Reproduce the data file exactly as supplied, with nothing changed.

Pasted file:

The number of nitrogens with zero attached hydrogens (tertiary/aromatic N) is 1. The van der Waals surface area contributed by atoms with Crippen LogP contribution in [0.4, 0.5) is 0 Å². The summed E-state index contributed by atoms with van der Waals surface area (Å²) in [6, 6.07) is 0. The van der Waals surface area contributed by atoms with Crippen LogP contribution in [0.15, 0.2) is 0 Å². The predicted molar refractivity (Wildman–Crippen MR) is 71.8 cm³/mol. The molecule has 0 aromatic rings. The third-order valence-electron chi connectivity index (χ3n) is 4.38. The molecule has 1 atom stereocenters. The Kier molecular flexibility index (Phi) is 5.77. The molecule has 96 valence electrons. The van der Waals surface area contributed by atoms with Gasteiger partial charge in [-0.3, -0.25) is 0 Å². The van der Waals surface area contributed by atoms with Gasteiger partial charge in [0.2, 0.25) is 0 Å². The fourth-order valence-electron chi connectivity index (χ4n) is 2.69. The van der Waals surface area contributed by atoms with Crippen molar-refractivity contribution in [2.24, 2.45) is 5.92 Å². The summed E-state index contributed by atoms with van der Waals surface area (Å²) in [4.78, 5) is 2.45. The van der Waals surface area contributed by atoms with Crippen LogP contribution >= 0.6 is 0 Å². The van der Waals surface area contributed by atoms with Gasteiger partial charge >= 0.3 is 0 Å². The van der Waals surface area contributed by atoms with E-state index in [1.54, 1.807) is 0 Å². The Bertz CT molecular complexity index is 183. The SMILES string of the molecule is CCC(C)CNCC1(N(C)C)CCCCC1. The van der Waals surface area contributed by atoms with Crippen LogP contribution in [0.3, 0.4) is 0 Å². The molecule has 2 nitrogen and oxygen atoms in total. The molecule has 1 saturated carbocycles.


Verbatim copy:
The number of nitrogens with zero attached hydrogens (tertiary/aromatic N) is 1. The van der Waals surface area contributed by atoms with Crippen LogP contribution in [0.4, 0.5) is 0 Å². The summed E-state index contributed by atoms with van der Waals surface area (Å²) in [6, 6.07) is 0. The van der Waals surface area contributed by atoms with Crippen LogP contribution in [0.15, 0.2) is 0 Å². The predicted molar refractivity (Wildman–Crippen MR) is 71.8 cm³/mol. The molecule has 0 aromatic rings. The third-order valence-electron chi connectivity index (χ3n) is 4.38. The molecule has 1 atom stereocenters. The Kier molecular flexibility index (Phi) is 5.77. The molecule has 96 valence electrons. The van der Waals surface area contributed by atoms with Gasteiger partial charge in [-0.3, -0.25) is 0 Å². The van der Waals surface area contributed by atoms with Gasteiger partial charge in [0.2, 0.25) is 0 Å². The fourth-order valence-electron chi connectivity index (χ4n) is 2.69. The van der Waals surface area contributed by atoms with Crippen molar-refractivity contribution in [2.24, 2.45) is 5.92 Å². The summed E-state index contributed by atoms with van der Waals surface area (Å²) in [4.78, 5) is 2.45. The van der Waals surface area contributed by atoms with Crippen LogP contribution >= 0.6 is 0 Å². The van der Waals surface area contributed by atoms with Gasteiger partial charge >= 0.3 is 0 Å². The van der Waals surface area contributed by atoms with E-state index in [1.54, 1.807) is 0 Å². The Bertz CT molecular complexity index is 183. The SMILES string of the molecule is CCC(C)CNCC1(N(C)C)CCCCC1. The van der Waals surface area contributed by atoms with Crippen LogP contribution in [0.3, 0.4) is 0 Å². The molecule has 2 nitrogen and oxygen atoms in total. The molecule has 1 saturated carbocycles.